Ikea withdraws high chair over safety concerns

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The Independent Online

Ikea issued an urgent recall of a faulty children's high chair last night after a child suffered bruised legs from falling through the frame.

The Swedish home furnishing store issued an urgent recall of the Leopard children's high chair, available in numerous stores across Europe for around £35 until yesterday, after 11 reports of broken snap locks. A statement from the firm said that the faulty components had already resulted in choking hazards and had caused one incident in which a child sat within the chair had fallen through the frame. The firm refused to answer questions about how many chairs were effected.

"Snap locks that secure the seat to the frame can break, making it possible for the seat to drop through the frame," the statement said. "Children can suffer injury to the head and other parts of the body from falls. Detached snap locks pose a choking hazard to children."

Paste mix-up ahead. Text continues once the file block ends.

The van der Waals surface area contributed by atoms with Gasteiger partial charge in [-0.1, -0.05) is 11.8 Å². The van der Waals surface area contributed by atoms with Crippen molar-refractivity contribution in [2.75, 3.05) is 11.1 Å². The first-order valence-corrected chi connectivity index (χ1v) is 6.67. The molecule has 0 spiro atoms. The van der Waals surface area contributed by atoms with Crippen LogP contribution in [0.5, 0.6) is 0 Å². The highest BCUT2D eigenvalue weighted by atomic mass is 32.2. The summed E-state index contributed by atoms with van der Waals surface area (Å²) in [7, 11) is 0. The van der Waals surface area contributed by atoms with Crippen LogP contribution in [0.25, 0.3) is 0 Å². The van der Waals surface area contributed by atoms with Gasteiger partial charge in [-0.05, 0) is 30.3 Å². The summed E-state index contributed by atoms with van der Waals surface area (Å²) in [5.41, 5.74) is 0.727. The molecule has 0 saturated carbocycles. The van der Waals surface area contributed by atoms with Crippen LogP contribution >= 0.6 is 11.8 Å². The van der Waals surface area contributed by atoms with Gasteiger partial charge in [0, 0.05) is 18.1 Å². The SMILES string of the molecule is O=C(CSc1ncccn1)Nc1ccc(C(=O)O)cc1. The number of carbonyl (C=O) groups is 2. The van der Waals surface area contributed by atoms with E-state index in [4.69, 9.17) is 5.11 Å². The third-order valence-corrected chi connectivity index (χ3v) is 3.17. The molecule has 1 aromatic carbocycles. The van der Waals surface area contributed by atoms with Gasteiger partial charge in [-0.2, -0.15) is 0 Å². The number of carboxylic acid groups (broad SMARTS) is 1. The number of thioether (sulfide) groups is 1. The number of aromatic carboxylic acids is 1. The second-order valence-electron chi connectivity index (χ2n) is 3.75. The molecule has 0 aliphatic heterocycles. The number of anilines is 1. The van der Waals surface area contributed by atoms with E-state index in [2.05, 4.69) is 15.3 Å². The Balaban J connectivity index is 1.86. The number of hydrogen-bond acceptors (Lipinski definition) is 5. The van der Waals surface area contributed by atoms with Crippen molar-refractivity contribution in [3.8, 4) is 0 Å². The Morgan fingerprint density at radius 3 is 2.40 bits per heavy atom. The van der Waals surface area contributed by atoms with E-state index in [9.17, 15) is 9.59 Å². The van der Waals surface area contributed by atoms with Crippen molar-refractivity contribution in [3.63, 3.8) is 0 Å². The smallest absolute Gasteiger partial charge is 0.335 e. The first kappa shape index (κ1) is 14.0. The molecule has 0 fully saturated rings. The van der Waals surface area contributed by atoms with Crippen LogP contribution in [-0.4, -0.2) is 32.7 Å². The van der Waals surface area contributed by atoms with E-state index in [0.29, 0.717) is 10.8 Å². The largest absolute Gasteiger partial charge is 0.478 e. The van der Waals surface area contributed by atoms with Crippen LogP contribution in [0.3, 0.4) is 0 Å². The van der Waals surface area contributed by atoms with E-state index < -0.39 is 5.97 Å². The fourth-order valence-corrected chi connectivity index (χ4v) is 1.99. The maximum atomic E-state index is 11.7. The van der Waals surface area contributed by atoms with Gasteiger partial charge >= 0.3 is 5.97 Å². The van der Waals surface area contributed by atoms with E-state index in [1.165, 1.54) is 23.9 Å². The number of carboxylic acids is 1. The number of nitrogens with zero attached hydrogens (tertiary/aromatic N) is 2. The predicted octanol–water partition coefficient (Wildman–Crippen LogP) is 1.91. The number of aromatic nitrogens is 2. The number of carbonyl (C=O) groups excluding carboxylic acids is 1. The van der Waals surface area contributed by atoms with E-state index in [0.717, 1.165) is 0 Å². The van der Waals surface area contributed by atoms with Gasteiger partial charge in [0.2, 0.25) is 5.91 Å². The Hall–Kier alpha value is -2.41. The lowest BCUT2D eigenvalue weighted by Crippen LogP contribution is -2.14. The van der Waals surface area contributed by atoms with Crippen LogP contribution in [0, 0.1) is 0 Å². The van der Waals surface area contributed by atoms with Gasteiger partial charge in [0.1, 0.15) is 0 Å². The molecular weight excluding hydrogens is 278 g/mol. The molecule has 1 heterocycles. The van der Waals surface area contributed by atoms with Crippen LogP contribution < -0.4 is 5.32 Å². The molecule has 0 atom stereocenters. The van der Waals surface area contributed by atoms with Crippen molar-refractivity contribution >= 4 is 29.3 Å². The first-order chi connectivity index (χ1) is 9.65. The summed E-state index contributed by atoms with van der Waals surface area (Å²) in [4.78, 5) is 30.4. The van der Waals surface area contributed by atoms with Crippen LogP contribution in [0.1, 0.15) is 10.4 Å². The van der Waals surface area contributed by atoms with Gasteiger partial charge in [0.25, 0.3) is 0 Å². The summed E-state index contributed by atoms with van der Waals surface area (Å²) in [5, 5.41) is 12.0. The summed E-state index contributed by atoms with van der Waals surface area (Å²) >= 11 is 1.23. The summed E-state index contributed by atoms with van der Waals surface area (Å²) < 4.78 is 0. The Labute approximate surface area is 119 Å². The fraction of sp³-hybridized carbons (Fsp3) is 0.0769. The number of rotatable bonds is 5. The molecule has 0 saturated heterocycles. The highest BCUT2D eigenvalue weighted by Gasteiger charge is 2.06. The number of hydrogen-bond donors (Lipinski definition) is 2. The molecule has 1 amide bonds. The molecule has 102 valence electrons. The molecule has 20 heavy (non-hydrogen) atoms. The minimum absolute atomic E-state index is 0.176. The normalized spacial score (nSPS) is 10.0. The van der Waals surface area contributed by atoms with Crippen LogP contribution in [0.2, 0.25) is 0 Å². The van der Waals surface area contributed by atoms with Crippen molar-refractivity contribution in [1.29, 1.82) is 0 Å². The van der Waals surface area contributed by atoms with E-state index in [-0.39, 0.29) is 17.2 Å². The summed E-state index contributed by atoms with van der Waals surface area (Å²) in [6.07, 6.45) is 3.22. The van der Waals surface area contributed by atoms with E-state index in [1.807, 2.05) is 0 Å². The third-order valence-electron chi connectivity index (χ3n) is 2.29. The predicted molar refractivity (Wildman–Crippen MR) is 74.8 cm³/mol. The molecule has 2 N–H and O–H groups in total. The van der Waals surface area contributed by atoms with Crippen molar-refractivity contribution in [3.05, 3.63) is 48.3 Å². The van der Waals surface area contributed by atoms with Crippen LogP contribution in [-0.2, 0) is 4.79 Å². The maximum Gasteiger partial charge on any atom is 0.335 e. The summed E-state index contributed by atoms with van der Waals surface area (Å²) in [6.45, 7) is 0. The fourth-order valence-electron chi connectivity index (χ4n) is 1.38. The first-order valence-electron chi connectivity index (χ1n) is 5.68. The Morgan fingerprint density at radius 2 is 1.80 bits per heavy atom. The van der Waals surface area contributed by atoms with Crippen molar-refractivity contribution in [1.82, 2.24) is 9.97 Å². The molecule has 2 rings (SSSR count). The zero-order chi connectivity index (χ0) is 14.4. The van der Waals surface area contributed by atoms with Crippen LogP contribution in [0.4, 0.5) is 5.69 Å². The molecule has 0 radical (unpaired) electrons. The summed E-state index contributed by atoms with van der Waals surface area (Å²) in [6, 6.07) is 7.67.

Yesterday the company expressed "deep regret" over the situation and has started an "urgent investigation" into the cause of the fault. It maintained that the product is tested in its own laboratory in Sweden against stringent European and US safety regulations. A spokesman for the company was unable to cite figures on the sales on the high chair, which she said has been removed from all stores across the UK and Northern Ireland.

The company is in the process of contacting customers whose details are on file as well as members of its Ikea Family loyalty programme. It has urged buyers that have not yet been contacted to return the chair to the exchange and returns department of any Ikea store in exchange for a full refund. Production of new chairs has been suspended until an investigation, which is expected early next year.

The recall comes just weeks after 15 British parents finalised plans to sue the pushchair manufacturer Maclaren over claims that their children's fingertips were severed in incidents involving its fold-up buggies. In November, Maclaren agreed to issue special "safety kits" for parents concerned about its pushchairs. The company previously insisted such action was not necessary in the UK, but consumer groups formed the manufacturer to reconsider.

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